Florida based Jake Travis, the wise cracking Mission Impossible wannabee introduced in Robert Lane’s debut thriller The Second Letter, returns to look into the disappearance of a young girl after she managed to kill a sleaze ball who attempted to rape her on the beach. Given the positive critical reaction to Travis’s first case, an encore, as I predicted in my review, seemed inevitable. And so when Jake reluctantly takes on the case of Jenny Spenser’s kidnapping in Cooler Than Blood that prediction was validated, at least in part. I also predicted that the future would likely involve problems both earth shaking and convoluted. That part of the prediction, however, proves not quite the case.
The problem in Cooler Than Blood is more personal. And while Jake does mobilize most all of his scattered crew to get to the bottom of the girl’s disappearance, the fate of the world doesn’t quite rest on his shoulders. This is not quite Mission Impossible material. For that I guess, we will have to wait for the next Travis installment.
Here Jake takes the case at the request of the girl’s aunt, a tempting beauty he had had dinner with once, and whose manifest attraction he had managed to resist because of his commitment to his current lady friend. There may be consequences but they won’t be earth shaking. Despite his personal qualms about dealing with her again, Jake promises to look into the case.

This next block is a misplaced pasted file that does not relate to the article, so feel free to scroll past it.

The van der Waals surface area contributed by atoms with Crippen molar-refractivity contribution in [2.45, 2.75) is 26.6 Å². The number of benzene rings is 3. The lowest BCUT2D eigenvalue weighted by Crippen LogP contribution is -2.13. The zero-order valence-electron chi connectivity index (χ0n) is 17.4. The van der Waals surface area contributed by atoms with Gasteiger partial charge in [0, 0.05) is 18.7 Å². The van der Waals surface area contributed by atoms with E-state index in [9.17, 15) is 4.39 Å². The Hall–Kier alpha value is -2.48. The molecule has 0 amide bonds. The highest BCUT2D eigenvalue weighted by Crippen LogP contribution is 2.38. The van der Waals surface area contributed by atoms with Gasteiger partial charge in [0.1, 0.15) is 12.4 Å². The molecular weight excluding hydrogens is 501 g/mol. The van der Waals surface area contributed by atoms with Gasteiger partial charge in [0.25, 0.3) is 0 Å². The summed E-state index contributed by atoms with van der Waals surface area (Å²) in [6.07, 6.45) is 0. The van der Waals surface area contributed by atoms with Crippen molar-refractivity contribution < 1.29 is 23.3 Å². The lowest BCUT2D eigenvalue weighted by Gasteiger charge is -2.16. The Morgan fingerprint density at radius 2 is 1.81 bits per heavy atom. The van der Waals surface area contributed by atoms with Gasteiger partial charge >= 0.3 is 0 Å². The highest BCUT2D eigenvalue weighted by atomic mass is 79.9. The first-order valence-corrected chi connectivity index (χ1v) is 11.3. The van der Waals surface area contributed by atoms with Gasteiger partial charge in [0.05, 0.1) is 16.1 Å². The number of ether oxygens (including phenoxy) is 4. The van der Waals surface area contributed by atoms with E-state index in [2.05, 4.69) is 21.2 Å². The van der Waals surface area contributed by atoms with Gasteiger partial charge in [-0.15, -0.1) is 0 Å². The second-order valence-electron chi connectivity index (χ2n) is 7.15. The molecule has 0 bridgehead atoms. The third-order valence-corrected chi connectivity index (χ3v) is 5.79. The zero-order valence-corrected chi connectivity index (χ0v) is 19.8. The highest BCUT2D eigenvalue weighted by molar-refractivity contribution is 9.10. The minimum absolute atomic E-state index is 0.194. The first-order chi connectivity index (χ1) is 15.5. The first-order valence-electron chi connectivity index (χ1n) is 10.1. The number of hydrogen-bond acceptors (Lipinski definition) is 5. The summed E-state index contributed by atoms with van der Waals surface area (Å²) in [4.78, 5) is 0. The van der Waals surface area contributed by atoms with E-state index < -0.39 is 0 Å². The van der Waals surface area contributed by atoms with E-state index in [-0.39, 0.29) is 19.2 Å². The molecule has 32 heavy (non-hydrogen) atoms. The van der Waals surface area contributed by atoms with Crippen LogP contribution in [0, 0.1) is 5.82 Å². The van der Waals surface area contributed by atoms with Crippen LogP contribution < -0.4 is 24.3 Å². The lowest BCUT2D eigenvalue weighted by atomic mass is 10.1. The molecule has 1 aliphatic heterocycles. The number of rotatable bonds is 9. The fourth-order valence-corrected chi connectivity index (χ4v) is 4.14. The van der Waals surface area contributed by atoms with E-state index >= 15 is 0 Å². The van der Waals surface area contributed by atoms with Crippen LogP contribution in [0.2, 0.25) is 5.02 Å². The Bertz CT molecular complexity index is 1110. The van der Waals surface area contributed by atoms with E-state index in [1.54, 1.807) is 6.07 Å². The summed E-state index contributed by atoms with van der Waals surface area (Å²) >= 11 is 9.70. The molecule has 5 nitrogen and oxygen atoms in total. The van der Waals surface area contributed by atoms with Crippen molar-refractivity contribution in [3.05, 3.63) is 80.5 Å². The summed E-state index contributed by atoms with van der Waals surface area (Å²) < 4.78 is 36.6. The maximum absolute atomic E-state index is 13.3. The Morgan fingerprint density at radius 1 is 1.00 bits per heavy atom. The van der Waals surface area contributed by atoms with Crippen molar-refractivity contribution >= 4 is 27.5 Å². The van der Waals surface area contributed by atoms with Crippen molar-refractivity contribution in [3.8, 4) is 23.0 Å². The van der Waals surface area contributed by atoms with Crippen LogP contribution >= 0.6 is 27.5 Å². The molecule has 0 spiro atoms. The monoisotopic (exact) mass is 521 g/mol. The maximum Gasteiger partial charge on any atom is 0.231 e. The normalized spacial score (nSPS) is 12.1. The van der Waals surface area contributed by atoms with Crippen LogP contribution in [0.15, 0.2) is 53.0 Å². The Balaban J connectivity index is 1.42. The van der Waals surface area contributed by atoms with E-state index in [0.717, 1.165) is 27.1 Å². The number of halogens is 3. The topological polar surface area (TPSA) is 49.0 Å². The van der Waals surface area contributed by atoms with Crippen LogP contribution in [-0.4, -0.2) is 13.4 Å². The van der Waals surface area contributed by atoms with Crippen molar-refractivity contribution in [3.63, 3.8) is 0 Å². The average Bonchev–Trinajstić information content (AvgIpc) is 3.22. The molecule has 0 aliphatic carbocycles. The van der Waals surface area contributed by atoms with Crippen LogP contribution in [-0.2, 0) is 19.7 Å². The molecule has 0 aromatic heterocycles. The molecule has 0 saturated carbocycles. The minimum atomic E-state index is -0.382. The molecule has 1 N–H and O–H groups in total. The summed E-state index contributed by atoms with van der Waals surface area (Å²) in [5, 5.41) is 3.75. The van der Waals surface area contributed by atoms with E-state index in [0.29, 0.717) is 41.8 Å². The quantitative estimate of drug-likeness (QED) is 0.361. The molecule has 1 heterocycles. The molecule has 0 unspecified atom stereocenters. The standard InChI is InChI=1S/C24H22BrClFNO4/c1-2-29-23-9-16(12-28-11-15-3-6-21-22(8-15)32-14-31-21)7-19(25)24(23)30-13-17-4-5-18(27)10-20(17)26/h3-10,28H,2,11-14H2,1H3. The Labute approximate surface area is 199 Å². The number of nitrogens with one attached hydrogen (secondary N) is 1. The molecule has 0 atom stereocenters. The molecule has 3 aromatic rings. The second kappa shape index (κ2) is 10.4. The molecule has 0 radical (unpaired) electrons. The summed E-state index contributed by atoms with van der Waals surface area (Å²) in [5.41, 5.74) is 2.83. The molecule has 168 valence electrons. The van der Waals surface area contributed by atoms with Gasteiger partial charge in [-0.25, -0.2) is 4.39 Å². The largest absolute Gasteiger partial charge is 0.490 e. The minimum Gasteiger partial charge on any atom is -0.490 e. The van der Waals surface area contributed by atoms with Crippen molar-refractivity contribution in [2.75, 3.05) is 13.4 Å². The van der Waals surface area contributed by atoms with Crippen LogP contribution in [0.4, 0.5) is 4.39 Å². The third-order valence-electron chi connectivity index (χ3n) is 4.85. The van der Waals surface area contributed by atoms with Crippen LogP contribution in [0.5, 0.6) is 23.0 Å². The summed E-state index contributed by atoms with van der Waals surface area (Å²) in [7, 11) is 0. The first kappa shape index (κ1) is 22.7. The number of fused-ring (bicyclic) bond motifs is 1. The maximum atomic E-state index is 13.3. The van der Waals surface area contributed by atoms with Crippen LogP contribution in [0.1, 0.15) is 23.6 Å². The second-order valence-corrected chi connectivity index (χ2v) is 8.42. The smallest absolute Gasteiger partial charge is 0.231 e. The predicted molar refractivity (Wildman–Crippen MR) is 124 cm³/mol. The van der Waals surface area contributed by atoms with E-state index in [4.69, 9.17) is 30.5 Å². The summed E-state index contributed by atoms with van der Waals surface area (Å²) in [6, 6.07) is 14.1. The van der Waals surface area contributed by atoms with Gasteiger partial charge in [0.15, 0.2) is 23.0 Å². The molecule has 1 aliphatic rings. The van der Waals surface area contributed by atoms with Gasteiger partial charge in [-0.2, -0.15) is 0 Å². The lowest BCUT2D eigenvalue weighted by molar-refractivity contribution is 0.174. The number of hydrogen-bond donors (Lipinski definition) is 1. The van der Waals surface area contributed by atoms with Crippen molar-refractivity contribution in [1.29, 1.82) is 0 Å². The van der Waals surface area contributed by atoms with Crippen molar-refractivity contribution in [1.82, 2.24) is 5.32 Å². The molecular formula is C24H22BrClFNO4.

Turns out things are never simple, and what starts as the case of a disappearing 18 year old metastasizes into a missing fortune owed to local mobsters, and Travis has to deal with finding their money to find the girl. It is a fast moving story with its share of surprises that may not quite keep the reader guessing, but will end with satisfying closure.
Lane is adept at creating a memorable cast of characters to flesh out his narrative. Whether it be a mob enforcer familiar with Alice in Wonderland, a side kick ready to join him on a trip even without shoes, a partner with alopecia, or a girlfriend who spends her day reading Somerset Maugham, the characters are not the clichés of the conventional thriller. Sure there are the exceptions, but it is Lane’s finesse at characterization that raises his work out of the ordinary.
Predictions? There will be a Jake Travis Three. And perhaps this one will be earth shaking.[amazon template=iframe image&asin=0692223932,0615841880]